Representational strategies of inclusion and exclusion in José del Olmo's narrative and Francisco Rizi's visual record of the Madrid auto de fe of 1680

2012-06-06T13:10:46Z (GMT) by Helen E. Rawlings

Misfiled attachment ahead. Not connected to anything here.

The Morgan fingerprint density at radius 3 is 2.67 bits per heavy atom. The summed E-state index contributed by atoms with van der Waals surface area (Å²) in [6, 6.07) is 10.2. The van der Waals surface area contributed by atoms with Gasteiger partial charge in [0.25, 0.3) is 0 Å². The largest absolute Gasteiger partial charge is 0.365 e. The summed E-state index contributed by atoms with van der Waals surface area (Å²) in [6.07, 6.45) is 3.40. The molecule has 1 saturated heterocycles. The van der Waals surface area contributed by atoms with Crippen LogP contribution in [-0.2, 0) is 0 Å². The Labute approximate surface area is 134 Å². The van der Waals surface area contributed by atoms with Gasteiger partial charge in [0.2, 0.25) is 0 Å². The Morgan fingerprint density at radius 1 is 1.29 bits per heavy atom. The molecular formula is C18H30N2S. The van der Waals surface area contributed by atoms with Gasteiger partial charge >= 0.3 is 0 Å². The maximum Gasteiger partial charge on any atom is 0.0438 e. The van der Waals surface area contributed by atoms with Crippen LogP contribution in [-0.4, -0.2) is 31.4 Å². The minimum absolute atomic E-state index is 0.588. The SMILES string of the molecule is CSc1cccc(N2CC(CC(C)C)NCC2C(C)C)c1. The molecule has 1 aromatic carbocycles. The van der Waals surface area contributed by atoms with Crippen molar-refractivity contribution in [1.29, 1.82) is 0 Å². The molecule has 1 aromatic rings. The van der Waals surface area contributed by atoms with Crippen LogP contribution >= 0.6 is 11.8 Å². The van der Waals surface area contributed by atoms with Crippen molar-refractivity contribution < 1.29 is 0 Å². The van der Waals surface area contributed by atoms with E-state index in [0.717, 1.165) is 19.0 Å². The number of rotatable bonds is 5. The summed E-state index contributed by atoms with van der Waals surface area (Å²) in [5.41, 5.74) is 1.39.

The auto de fe — the symbolic enactment of the Spanish Inquisition's religious, judicial, and political authority — conveyed its function essentially via representational means. As well as serving as a theatre for the condemnation of those accused of heresy where mass was celebrated, the auto was a carefully choreographed affirmation of order and rank in society, set within defined spatial confines. The impressive ritual and ceremony associated with the event reached their climax in that held in Madrid's Plaza Mayor on 30 June 1680. This article explores some of the inconsistencies in the strategies of inclusion and exclusion that underpinned the spectacle via a close reading of the inquisitorial official José del Olmo's narrative account of the act of faith (1680) alongside the artist Francisco Rizi's complementary visual interpretation (1683), and examines the resulting challenges posed to a conventional interpretation of the proceedings.